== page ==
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About Al Wong

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Prepaid cards for teens: the pros and cons

Having a solid understanding of personal finance is crucial for adults, but many parents overlook the importance of teaching these tenets to their children. Teenagers are in a particularly delicate time of their life where understanding the basics of budgeting, spending, and saving is essential to their success as young adults. Although there are many paths to follow when embarking on a financial education journey with teens, one of the methods to provide insight on cash flow management involves using prepaid cards. Below is an overview of how prepaid cards work, specifically in comparison to credit cards, as well as the benefits and downsides of providing a prepaid card to a teen. 

What are Prepaid Cards?

Prepaid cards are credit or debit cards that can be loaded and reloaded with a set amount of funds which can be used for spending. Unlike credit cards, prepaid cards do not extend a line of credit to the card user. Instead, the amount of money loaded onto the card is available for purchases, and when the balance runs out, the card is no longer accepted. 

According to a finance specialist from Money Pug, a site used to compare prepaid cards, parents can use prepaid cards as an alternative to credit cards for teens. Credit cards offer some additional benefits, such as rewards or an extended credit limit, but these advantages are often quickly outweighed by the idea of “free” money. Without having an understanding of financial management, a credit card balance can add up in a hurry, leading to interest charges and challenges in repaying the balance due. Prepaid cards take away this risk while providing a strategy for teaching teens about spending and budgeting.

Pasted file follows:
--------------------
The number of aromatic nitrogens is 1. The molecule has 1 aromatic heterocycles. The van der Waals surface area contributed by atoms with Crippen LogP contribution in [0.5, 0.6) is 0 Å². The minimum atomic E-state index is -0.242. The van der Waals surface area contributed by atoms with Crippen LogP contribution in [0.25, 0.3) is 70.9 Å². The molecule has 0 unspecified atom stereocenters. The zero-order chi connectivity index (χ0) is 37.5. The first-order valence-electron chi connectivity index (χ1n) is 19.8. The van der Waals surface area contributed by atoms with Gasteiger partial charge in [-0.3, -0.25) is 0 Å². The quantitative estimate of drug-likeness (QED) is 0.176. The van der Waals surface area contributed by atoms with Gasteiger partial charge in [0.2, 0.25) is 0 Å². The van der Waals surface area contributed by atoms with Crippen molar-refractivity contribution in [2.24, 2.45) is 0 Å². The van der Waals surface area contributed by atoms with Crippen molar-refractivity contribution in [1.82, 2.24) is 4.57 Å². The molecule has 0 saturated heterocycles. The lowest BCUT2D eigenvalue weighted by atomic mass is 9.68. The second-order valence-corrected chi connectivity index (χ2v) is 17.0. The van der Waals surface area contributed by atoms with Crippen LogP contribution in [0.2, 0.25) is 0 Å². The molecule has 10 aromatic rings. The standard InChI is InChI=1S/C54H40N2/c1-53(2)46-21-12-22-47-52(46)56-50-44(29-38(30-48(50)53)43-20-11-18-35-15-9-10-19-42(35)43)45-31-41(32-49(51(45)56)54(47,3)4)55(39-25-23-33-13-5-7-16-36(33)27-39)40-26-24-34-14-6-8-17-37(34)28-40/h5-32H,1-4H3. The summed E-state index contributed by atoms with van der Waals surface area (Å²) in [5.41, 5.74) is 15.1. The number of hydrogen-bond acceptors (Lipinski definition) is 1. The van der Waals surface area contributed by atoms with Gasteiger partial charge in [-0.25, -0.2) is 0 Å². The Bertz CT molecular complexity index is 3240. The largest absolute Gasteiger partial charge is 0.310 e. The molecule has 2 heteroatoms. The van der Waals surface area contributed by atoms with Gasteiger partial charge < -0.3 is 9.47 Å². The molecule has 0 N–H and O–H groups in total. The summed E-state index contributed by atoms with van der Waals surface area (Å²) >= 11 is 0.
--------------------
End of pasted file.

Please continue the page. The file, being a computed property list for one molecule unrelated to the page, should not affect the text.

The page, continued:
The Benefits

There are several benefits inherent to prepaid cards for teens, the most notable being the ability to control how much is spent on the card. Because parents have the ability to load prepaid cards with a certain amount, and reloaded when the balance gets low, this offers a perfect opportunity to minimize excess spending that could be done with a credit card. 

In addition, prepaid cards have the following benefits parents should consider:

  • Safer than cash – prepaid cards offer a safer option than carrying cash on hand. If a prepaid card is lost or stolen, parents can contact the card provider to issue a new card and lock or close out the original. 
  • Monitoring spending – prepaid cards allow parents – and teens – the ability to monitor spending habits over time. If a teen is using the card to pay for the same transactions over and over again, this can be valuable information for a parent as well as helpful insight for a teen. 
  • Budgeting management – parents control how much is put on a prepaid card from the beginning. Teens who overspend or spend too quickly in a given timeframe will not have access to more funds until the card is reloaded. This, combined with a budget planner,can force a teen to focus on his or her spending, helping instill the principles of budgeting early in life.

The Drawbacks

Although there are clear benefits of providing a teen with a prepaid card, parents do have some caveats to consider. First, teens may not be mentally prepared to handle a card or the amount of funds loaded onto it. Parents must take the time to explain how the card works, how much they can expect to receive on the card each week or each month, and what happens when the teen spends down the balance too quickly. Additionally, prepaid cards do not necessarily work well for covering emergency expenses a teen may face over time. The balance is only as high as what is loaded onto the card, so a significant expense may not be easy to manage.